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xdarkwhite last won the day on March 21 2018

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  1. Reminder that, for those who qualify, the CESB application is now open!
  2. I know some folks who lateraled over to London after becoming an associate at a Toronto firm but I don't know of anyone who actually went straight to the law firms in London after graduating from UofT. The licensing process in the UK takes three years after graduating law school (because their legal education is a 3-year undergraduate program). You have to complete the Legal Practice Course, which takes one full-time year or two part-time years, then do two years of traineeship (like articling) before you are called as a solicitor. Getting a trainee contract is fiercely competitive, from what I've heard. That, plus I'm not certain that a Canadian JD is recognized in the UK for the LPC, so you might have to do a one-year GDL conversion course before the LPC. That's at least additional three years after law school before you're a lawyer. The easier path is to just get called here in Ontario and then lateral over after via the QTLS. You have the work experience that the British law firms are looking for and a much easier licensing path.
  3. It sounds like there's quite a bit of interest in a Canadian version of Chambers Associate (https://www.chambers-associate.com/home), which I found immensely helpful when I was going through recruiting. It goes through everything that people are asking about firms, like "The Work", "Pro Bono", "Culture", "Hours and Compensation", etc. They even cover the OCI interview process, the in-firm interview process, and the summer program (e.g. rotational, free-market system, central assignment system). They explicitly reject quantitatively ranking the firms for recruiting. "When finding the right career for you, there is a lot more at stake than just perceived prestige. Chambers Associate reviews firms on a qualitative basis. We also draw on Chambers USA, our vast annual directory of US law firms based on client reviews." Maybe we can reach out to their head editor, Antony Cooke, to get a lawstudents.ca project started?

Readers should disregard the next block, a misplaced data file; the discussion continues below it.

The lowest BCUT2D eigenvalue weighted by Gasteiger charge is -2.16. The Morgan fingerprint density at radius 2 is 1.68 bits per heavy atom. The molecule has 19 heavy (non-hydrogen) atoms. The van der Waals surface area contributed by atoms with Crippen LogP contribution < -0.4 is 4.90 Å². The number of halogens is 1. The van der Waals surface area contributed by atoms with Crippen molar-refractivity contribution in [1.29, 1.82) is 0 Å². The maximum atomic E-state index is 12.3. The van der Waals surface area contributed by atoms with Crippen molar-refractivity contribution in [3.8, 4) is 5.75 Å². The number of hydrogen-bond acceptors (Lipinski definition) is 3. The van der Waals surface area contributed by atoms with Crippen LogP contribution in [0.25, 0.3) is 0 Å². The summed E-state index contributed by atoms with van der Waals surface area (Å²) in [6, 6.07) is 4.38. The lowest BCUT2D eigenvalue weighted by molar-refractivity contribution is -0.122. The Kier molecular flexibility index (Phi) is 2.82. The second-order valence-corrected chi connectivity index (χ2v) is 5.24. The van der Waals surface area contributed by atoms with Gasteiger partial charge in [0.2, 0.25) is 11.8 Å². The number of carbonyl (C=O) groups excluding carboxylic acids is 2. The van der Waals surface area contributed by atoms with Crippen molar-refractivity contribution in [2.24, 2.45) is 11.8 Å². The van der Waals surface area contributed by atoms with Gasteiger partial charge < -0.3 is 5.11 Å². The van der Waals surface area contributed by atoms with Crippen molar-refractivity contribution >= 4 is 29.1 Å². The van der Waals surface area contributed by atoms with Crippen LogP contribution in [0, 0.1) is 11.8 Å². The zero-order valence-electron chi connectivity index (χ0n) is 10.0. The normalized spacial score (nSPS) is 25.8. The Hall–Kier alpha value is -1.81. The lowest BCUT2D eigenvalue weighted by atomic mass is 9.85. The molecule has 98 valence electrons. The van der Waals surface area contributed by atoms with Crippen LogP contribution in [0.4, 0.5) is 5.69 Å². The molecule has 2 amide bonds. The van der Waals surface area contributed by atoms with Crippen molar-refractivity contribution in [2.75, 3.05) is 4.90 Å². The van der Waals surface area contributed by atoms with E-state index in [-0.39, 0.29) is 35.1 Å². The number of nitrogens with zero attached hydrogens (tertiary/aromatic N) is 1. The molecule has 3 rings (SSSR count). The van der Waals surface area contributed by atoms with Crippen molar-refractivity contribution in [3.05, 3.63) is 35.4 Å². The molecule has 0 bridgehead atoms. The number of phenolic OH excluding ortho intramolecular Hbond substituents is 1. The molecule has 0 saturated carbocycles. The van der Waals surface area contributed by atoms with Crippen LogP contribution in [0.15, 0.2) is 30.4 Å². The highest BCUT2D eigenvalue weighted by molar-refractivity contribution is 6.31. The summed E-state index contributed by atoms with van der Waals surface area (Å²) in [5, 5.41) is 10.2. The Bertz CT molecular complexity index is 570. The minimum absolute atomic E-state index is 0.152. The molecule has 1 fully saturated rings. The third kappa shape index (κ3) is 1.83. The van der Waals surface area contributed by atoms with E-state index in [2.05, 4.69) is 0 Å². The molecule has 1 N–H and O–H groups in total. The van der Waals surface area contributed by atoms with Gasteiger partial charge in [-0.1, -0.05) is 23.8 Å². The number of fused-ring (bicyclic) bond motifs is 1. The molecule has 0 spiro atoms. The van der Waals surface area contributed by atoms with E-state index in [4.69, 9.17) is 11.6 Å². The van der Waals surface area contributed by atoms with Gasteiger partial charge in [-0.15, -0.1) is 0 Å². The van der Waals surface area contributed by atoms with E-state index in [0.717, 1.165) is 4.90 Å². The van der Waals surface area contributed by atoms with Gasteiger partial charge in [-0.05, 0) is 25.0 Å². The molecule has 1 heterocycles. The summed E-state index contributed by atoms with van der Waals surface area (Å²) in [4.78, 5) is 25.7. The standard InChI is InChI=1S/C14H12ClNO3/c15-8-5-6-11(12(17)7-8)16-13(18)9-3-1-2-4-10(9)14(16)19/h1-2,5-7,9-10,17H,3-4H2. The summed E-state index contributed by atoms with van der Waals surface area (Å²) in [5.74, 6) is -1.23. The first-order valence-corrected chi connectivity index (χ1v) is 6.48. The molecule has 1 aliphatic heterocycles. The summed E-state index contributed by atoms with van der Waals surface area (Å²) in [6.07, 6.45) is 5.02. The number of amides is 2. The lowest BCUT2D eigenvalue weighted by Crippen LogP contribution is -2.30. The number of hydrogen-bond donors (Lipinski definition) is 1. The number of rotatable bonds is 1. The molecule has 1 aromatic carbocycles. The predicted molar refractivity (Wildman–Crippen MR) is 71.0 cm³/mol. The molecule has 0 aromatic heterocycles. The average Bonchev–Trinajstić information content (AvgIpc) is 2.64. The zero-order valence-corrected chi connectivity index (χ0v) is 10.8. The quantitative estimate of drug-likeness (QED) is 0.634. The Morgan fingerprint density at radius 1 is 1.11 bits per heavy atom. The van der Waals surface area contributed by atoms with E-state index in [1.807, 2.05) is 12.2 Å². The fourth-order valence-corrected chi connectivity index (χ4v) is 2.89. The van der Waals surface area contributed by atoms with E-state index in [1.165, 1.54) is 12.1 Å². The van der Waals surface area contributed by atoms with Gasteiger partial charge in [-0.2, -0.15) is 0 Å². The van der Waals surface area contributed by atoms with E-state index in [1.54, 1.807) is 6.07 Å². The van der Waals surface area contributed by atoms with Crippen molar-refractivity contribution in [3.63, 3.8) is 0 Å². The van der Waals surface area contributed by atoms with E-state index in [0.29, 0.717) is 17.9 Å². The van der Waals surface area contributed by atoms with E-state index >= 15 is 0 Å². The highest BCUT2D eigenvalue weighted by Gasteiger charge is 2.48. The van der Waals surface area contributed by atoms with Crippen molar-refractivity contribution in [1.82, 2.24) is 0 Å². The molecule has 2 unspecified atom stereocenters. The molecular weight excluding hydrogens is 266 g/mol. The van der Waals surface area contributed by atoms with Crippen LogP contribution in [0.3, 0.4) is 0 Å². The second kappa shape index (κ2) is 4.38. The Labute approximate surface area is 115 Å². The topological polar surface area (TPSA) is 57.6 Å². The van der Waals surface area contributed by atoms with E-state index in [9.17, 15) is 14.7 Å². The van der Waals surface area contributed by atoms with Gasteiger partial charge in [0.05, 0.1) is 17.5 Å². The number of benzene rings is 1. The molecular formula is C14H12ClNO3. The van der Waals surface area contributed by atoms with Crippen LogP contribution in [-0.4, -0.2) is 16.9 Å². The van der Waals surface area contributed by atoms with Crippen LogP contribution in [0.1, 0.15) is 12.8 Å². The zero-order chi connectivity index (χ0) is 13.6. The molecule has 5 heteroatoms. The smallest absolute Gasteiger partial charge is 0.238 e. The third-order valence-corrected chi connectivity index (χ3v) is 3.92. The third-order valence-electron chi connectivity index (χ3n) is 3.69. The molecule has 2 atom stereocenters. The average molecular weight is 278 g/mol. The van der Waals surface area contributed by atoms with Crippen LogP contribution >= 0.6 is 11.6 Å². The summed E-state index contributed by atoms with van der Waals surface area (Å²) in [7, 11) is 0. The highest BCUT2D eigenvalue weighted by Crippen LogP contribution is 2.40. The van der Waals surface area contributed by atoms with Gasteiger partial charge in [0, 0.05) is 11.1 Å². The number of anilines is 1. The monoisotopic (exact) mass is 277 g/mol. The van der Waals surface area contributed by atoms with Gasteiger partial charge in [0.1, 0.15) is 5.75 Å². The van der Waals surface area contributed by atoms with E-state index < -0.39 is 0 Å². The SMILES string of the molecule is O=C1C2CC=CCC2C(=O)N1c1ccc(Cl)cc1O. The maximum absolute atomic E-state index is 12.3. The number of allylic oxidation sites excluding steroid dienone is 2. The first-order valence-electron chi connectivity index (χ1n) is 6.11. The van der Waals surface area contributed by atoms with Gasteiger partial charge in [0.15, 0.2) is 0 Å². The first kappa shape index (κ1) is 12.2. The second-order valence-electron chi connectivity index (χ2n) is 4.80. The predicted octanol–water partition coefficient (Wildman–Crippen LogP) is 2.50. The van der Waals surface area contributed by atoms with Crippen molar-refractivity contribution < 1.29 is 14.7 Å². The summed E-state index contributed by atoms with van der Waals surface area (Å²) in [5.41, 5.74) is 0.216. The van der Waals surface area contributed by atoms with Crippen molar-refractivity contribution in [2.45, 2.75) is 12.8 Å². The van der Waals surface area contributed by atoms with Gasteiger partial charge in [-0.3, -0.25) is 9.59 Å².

4. Don't know about the other schools, but 27 or 28 students (or about 13% of the class) landed NY from UofT this year, plus 3 others who are splitting Toronto/NY with the NY firms in Toronto. There were five NY law firms that did OCIs at UofT, whereas I believe Osgoode had two. Numbers are here, but a bit off from mine because I'm aware of some students at the firms who declined to respond and the self-reported numbers: http://ultravires.ca/2019/09/new-york-summer-2020-recruit-results/. I also echo @Prospero that it's almost impossible to get a 1L NY position from UofT, but throw your hat in the ringer and see where it lands!
  5. Good advice, I'm going to drink diet coke at every dinner and reception I attend to weed myself out of the firms that I don't want to be working at.
  6. Breathe. It's been literally 2 business days since the OCIs. I know for a fact that many big law firms have yet to have sent anything out to anybody (e.g. McCarthys). ITCs will be coming in all through until call day, and like others have stated, there will still be many avenues of employment once this formal 2L recruit madness is over with. It ain't over until the fat lady sings. You have a great career ahead of you.